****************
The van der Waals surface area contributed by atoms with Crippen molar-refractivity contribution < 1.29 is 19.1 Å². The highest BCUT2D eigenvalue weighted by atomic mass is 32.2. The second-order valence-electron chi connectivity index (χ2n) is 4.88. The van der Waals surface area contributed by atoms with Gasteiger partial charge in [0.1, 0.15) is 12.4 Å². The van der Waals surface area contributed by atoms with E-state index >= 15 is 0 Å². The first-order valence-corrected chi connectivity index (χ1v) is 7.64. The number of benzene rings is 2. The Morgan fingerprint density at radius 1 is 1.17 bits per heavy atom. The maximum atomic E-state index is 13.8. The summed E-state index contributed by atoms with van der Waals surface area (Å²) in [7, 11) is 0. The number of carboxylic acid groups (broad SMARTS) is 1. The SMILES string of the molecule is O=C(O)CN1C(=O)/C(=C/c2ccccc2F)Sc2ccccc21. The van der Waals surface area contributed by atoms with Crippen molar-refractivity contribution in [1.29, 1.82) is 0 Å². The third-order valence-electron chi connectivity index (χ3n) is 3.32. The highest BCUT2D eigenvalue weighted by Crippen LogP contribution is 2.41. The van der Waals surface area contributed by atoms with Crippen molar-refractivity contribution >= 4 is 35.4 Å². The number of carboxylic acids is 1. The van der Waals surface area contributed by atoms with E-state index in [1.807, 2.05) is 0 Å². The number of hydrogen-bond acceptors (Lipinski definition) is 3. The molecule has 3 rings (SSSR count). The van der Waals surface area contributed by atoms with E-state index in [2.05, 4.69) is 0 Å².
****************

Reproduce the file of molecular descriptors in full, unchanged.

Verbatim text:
The van der Waals surface area contributed by atoms with Crippen molar-refractivity contribution < 1.29 is 19.1 Å². The highest BCUT2D eigenvalue weighted by atomic mass is 32.2. The second-order valence-electron chi connectivity index (χ2n) is 4.88. The van der Waals surface area contributed by atoms with Gasteiger partial charge in [0.1, 0.15) is 12.4 Å². The van der Waals surface area contributed by atoms with E-state index >= 15 is 0 Å². The first-order valence-corrected chi connectivity index (χ1v) is 7.64. The number of benzene rings is 2. The Morgan fingerprint density at radius 1 is 1.17 bits per heavy atom. The maximum atomic E-state index is 13.8. The summed E-state index contributed by atoms with van der Waals surface area (Å²) in [7, 11) is 0. The number of carboxylic acid groups (broad SMARTS) is 1. The SMILES string of the molecule is O=C(O)CN1C(=O)/C(=C/c2ccccc2F)Sc2ccccc21. The van der Waals surface area contributed by atoms with Crippen molar-refractivity contribution in [1.29, 1.82) is 0 Å². The third-order valence-electron chi connectivity index (χ3n) is 3.32. The highest BCUT2D eigenvalue weighted by Crippen LogP contribution is 2.41. The van der Waals surface area contributed by atoms with Crippen molar-refractivity contribution >= 4 is 35.4 Å². The number of carboxylic acids is 1. The van der Waals surface area contributed by atoms with E-state index in [1.807, 2.05) is 0 Å². The number of hydrogen-bond acceptors (Lipinski definition) is 3. The molecule has 3 rings (SSSR count). The van der Waals surface area contributed by atoms with E-state index in [2.05, 4.69) is 0 Å².